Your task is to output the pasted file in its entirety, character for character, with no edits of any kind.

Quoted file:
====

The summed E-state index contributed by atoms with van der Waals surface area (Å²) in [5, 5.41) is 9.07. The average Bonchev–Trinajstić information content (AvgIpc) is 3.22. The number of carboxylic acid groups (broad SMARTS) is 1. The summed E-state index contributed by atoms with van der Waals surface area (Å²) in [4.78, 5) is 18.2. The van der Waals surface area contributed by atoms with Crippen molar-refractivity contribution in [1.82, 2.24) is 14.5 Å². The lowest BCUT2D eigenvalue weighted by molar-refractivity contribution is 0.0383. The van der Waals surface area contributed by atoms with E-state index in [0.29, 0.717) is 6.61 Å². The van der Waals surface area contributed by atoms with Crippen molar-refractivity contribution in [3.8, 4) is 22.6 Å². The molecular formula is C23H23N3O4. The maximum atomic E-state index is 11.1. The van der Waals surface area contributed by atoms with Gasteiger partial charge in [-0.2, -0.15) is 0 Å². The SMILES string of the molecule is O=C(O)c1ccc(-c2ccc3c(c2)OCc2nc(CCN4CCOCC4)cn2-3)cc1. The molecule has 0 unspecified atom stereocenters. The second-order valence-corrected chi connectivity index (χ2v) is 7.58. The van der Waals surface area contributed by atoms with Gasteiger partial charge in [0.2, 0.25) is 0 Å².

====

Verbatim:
The summed E-state index contributed by atoms with van der Waals surface area (Å²) in [5, 5.41) is 9.07. The average Bonchev–Trinajstić information content (AvgIpc) is 3.22. The number of carboxylic acid groups (broad SMARTS) is 1. The summed E-state index contributed by atoms with van der Waals surface area (Å²) in [4.78, 5) is 18.2. The van der Waals surface area contributed by atoms with Crippen molar-refractivity contribution in [1.82, 2.24) is 14.5 Å². The lowest BCUT2D eigenvalue weighted by molar-refractivity contribution is 0.0383. The van der Waals surface area contributed by atoms with E-state index in [0.29, 0.717) is 6.61 Å². The van der Waals surface area contributed by atoms with Crippen molar-refractivity contribution in [3.8, 4) is 22.6 Å². The molecular formula is C23H23N3O4. The maximum atomic E-state index is 11.1. The van der Waals surface area contributed by atoms with Gasteiger partial charge in [-0.2, -0.15) is 0 Å². The SMILES string of the molecule is O=C(O)c1ccc(-c2ccc3c(c2)OCc2nc(CCN4CCOCC4)cn2-3)cc1. The molecule has 0 unspecified atom stereocenters. The second-order valence-corrected chi connectivity index (χ2v) is 7.58. The van der Waals surface area contributed by atoms with Gasteiger partial charge in [0.2, 0.25) is 0 Å².